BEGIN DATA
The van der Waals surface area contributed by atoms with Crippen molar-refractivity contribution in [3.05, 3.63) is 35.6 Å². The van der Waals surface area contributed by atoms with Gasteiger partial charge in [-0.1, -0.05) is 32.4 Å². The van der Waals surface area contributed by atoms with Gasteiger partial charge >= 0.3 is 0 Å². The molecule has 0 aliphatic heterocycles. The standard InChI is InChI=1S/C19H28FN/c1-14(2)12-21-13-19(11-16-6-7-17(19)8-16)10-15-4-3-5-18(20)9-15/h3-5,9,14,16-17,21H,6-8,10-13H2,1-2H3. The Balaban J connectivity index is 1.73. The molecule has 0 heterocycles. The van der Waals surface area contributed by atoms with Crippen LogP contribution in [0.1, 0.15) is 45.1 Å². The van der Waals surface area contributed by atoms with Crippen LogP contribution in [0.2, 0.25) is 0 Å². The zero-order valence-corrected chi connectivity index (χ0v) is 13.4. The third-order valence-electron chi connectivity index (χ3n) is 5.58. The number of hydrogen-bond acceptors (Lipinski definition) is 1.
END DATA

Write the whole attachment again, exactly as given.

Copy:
The van der Waals surface area contributed by atoms with Crippen molar-refractivity contribution in [3.05, 3.63) is 35.6 Å². The van der Waals surface area contributed by atoms with Gasteiger partial charge in [-0.1, -0.05) is 32.4 Å². The van der Waals surface area contributed by atoms with Gasteiger partial charge >= 0.3 is 0 Å². The molecule has 0 aliphatic heterocycles. The standard InChI is InChI=1S/C19H28FN/c1-14(2)12-21-13-19(11-16-6-7-17(19)8-16)10-15-4-3-5-18(20)9-15/h3-5,9,14,16-17,21H,6-8,10-13H2,1-2H3. The Balaban J connectivity index is 1.73. The molecule has 0 heterocycles. The van der Waals surface area contributed by atoms with Crippen LogP contribution in [0.1, 0.15) is 45.1 Å². The van der Waals surface area contributed by atoms with Crippen LogP contribution in [0.2, 0.25) is 0 Å². The zero-order valence-corrected chi connectivity index (χ0v) is 13.4. The third-order valence-electron chi connectivity index (χ3n) is 5.58. The number of hydrogen-bond acceptors (Lipinski definition) is 1.